From Heroes to Zeros: The Downslide of Richard Childress Racing

Kelly CrandallSenior Writer IJune 13, 2009

AVONDALE, AZ - APRIL 17:  Clint Bowyer (L), driver of the #33 Cheerios/ Hamburger Helper Chevrolet, talks with team owner Richard Childress during practice for the NASCAR Sprint Cup Series SUBWAY Fresh Fit 500 at Phoenix International Raceway on April 17, 2009 in Avondale, AZ.  (Photo by Jeff Gross/Getty Images)

In one year the Miami Dolphins went from being the NFL's worst team, with a record of 1-15 in 2007, to a playoff team the following season.

In one year Michael Phelps went from being just a great Olympic athlete, to an American hero in 2008 with his Beijing domination. 

In one year Dale Earnhardt Jr. went from being a 19th place championship finisher, in 2007, to a championship contender in 2008.

Anything can happen in one year.

Richard Childress Racing may be seeing first hand what can happen in just 12 months, or in their case, just six.

And not in a good way as the others above enjoyed. 

In 2008 RCR was a true powerhouse organization and all three of their cars, Kevin Harvick, Jeff Burton and Clint Bowyer, were championship contenders.

Harvick went winless, however, he still made the Chase and was the best of the RCR cars by the end of the season. He finished fourth in points.

Harvick had a year that was close, but no cigar. 

Teammate Clint Bowyer finished behind Harvick, fifth in points and found victory lane in Richmond on the night that Dale Earnhardt Jr. and Kyle Busch became tied together forever.

For those of you who only remember that controversial incident, a driver did win that race and it was Clint Boywer.

And then bringing up the Childress caboose was Jeff Burton who finished the year with two wins, Bristol in March and Charlotte in October, to wind up sixth in points.

Richard Childress Racing had their organization together and showed they had elite drivers.

So, in August the decision was made to expand to four cars, adding Casey Mears who would take over Bowyer's No. 07 car with Bowyer moving over to the newly formed 33 machine.

Bowyer was not at all happy that his team and relationship with crew chief Gil Martin was going to be broken up.

Mears was thrilled that he would be joining another team that was proven winners and championship contenders. 

Everyone in the RCR organization entered the 2009 season with something to prove.

Things started out promising when Harvick went to victory lane in the Budweiser Shootout in Daytona and then finished second in the Daytona 500.

Bowyer started the year with four top 10s in the first six races.

Headlines screamed: "Clint Bowyer, No. 33 Richard Childress Racing team 'mean business'" and "Change is good for Richard Childress Racing's Clint Bowyer."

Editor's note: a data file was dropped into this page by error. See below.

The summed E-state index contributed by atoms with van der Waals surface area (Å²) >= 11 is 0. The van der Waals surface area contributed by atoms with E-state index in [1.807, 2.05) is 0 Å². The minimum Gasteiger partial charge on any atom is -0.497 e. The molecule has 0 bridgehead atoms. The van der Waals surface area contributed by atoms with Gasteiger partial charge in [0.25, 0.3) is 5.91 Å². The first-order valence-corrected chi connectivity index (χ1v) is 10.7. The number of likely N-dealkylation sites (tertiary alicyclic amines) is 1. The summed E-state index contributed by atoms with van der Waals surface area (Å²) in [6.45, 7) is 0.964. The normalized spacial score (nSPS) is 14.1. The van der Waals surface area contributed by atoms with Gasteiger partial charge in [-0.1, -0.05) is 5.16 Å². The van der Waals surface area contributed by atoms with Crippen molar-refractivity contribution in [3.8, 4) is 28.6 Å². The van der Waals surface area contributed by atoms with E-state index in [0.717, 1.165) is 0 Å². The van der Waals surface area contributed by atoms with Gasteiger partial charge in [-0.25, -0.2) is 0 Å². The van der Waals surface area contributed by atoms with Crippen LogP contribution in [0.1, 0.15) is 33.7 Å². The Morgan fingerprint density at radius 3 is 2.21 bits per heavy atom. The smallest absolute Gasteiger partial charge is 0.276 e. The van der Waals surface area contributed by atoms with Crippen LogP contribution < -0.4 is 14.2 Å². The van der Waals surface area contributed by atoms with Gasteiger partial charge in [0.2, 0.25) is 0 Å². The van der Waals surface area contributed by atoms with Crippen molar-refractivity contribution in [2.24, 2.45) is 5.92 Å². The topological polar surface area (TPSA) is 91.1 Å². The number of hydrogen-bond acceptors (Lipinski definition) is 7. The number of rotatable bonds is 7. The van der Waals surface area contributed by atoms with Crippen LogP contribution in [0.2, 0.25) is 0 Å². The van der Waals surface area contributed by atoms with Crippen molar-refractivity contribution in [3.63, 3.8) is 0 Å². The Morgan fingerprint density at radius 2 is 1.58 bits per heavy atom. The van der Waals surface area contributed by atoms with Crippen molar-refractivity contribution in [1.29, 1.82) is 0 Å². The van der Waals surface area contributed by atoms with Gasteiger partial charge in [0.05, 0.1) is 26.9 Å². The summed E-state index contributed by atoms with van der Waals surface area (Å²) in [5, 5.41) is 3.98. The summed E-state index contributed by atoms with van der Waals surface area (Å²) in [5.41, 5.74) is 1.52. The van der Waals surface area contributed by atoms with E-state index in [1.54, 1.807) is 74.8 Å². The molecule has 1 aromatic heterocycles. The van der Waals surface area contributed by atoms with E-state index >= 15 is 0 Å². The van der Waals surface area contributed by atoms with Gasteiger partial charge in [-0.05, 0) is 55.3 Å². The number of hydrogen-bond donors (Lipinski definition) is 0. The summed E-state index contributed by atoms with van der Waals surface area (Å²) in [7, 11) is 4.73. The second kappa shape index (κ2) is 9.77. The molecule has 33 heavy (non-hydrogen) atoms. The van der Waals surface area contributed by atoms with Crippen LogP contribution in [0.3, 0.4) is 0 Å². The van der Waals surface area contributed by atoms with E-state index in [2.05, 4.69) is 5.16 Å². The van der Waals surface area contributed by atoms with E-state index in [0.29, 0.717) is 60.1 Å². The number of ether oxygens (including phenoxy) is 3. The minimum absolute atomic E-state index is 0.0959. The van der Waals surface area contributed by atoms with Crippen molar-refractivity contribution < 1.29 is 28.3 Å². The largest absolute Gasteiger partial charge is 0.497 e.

Week after week the story was about Bowyer's burning start.

Teammates Burton and Mears got off to mediocre starts and now, six months into the season, the headlines scream about how burning bad the Richard Childress Racing organization has become.

Harvick has been way off the pace in 2009 and verbally fought with team owner Richard Childress on the radio during the Phoenix race.

The 29 team only has two top 10s in 14 races with an average finish of 22.0 and they sit 26th in points.

Mears has virtually the same numbers.

Sitting 21st in points with two top 10s and an average finish of 21.0, the 07 team has not impressed anyone.

In early May, Childress swapped the entire teams of the 29 and the 07, but massive improvement hasn't arrived yet.

Clint Bowyer, one of the early season Cinderella stories, has been going the wrong way in points and performance.

The 33 Cheerio's Chevy is 16th in points and hasn't had a top 10 finish since late March in Martinsville.

Bowyer's team went from almost breaking into victory lane in the early season, to breaking down.

However, Jeff Burton is the lone hope for RCR. 

Burton is the only RCR driver currently locked into the Chase, sitting 10th, with six top tens and an average finish of 14.0.

But my, oh my how things have changed for the Richard Childress organization.

Going from showing they can be a powerhouse to cleaning house. 

Expanding to four cars, crew changes and driver moves have hurt more than they have helped.

It seems the company has to work as much on their teams as they do on their cars during the race weekends.

Victory lane hasn't been occupied by an RCR car since Harvick won the non-points event in Daytona.

Friday at Michigan saw more of the same with Clint Bowyer qualifying ninth, Harvick 12th, Burton 22nd and Mears 37th.

NASCAR's long, hot summer stretch has begun.

Will the Richard Childress Racing organization sizzle into complete destruction?

Or will they somehow manage to regain their 2008 form? 


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